Looking for the Who, What, When, Where, Why and How behind Sunday’s race? Amy Henderson has you covered each week with the answers to six race-day questions, covering all five Ws and even the H… the Big Six.
Who… gets my shoutout of the race?
At the end, staying out on the final caution while most of the field took fresh tires wasn’t a winning move. But it was a bold one, and it showed that Tony Stewart is as willing as ever to take chances if they could mean a win. Sure, Stewart may have lost a step since his days as a brash youngster who could win races on swagger as easily as he could win on finesse. But he showed something that has appeared to be absent for much of 2014, even before the fatal accident he was involved in in August – the drive to do whatever it takes to beat his opponents, even if it means losing on a risk.
“I think if we were in that position 100 times over that is same call we would do,” said Stewart afterward. “It felt like it was the right thing for this team. Running fifth there or fourth there I guess before the caution. I felt like it was the right call for sure. I didn’t feel like it was a gamble. I thought we gave ourselves the best shot to race for the win. I don’t think it we would have restarted fifth of the guys that pitted we could have raced through those guys to get where we were. If three or four more lead lap cars stayed out and gambled like we did it may have put enough cars in between us to make it pay off. I thought the risk versus reward was worth it for sure.”
What… does the Chase picture look like with three races to go?
The short answer? A lot different than it looked a week ago. For the first time in seven Chase races, a driver not in contention for the title won, and points became that much more important as one spot in the final cut is no longer available for winning. Jeff Gordon made a statement loud and clear that he’s not done in 2014, retaking the points lead by three over a winless, but ultra-consistent, Ryan Newman, who’s showing the world that winning isn’t everything it’s cracked up to be. Joey Logano is one point behind Newman, and Matt Kenseth, also without a 2014 victory, is fourth, one point behind Logano and ahead of the next cutoff for now.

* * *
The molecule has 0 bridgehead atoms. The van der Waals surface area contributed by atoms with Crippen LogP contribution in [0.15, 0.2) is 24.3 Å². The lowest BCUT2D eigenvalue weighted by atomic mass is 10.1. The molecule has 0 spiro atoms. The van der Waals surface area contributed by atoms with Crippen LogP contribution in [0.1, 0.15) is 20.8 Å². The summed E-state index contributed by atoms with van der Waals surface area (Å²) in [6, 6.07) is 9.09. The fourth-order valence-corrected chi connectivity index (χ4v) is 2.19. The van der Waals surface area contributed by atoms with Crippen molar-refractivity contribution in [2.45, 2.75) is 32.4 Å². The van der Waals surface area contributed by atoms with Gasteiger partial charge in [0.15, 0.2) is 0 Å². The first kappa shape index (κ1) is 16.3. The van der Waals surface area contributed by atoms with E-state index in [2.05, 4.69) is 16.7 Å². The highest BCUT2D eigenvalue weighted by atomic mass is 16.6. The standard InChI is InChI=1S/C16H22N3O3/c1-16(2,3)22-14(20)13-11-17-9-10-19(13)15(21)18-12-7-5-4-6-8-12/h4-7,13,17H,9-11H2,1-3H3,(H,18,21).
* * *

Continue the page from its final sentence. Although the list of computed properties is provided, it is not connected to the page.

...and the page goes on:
Denny Hamlin also had a good points day, finishing eighth to move into fifth place, seven points behind Gordon. From there, it’s a little dicier. Carl Edwards is 20 behind, already a lot of ground to make up if the top drivers don’t stumble. Brad Keselowski and Kevin Harvick had the kind of race that’s ended other Chasers’ hopes of moving on to another round. They’re 31 and 33 behind, respectively, and will almost certainly need a win to be in it at Homestead.
For the first time, it looks like two of the four best teams of the year overall are in real danger of missing the cut to someone who’s had a strong Chase. Hall of Famer Junior Johnson, the honorary pace car driver for the weekend, said before the race that he didn’t think the current format was a fair way to determine a champion, and after the race, his words had a bit more bite. It may come down to NASCAR having to convince fans of a champion’s worthiness, which isn’t a good position for the sanctioning body to be in.
Where… did the polesitter and the defending race winner wind up?
Polesitter Jamie McMurray led four times for a total of 84 laps on Sunday, once again showing the rest of the field why they need to keep one eye on Chip Ganassi Racing in 2015. McMurray ran in the top 10 for most of the first three-quarters of the race but found himself mired in traffic at the end, coming home 16th, a disappointing finish after the start he had to the weekend.
Gordon gave it everything he had in the final laps, but he couldn’t quite catch his teammate in the end. Gordon finished second in a vintage performance; he even said afterward that he’d have moved his teammate if necessary. He took back the points lead he held for much of the season. He served notice that he’s a very real threat to win a fifth title… and maybe to reach the 100-win mark before he’s done.
When… did it all go sideways?
Martinsville is a throwback to the days when NASCAR thrived on running the bullrings, when rubbing was racing and races were settled by drivers and not by 7-post shaker rigs and wind tunnel hours. That was what fans were treated to on Sunday. The race was a free-for-all at times but in a different way than at Talladega, where it’s a waiting game for the inevitable. Instead of a game of roulette, it was drivers taking what they wanted, and that meant someone usually wasn’t happy.
There were a couple of short-lived feuds – it might be said that if you don’t leave Martinsville mad at somebody, you’re doing it wrong. Brian Vickers got into Kasey Kahne ,who then got back at Vickers, who then got back at Kahne. It might have continued but NASCAR put an end to it. Martin Truex Jr. made contact with Danica Patrick and she later sent him for a ride. It was just typical short-track action.
As far as bad luck went, Kurt Busch and Brad Keselowski found that. Busch had an oil line break under caution, setting the No. 41 ablaze briefly, though the team did make repairs and sent him back out on the track. Keselowski had an axle break in traffic on a restart that caused the biggest mess of the day and ended with destroyed cars for Casey Mears, Kahne and Truex. It was a wild one in a totally different way from last week’s race. Imagine the days when the type of racing seen this week was common rather than a rarity?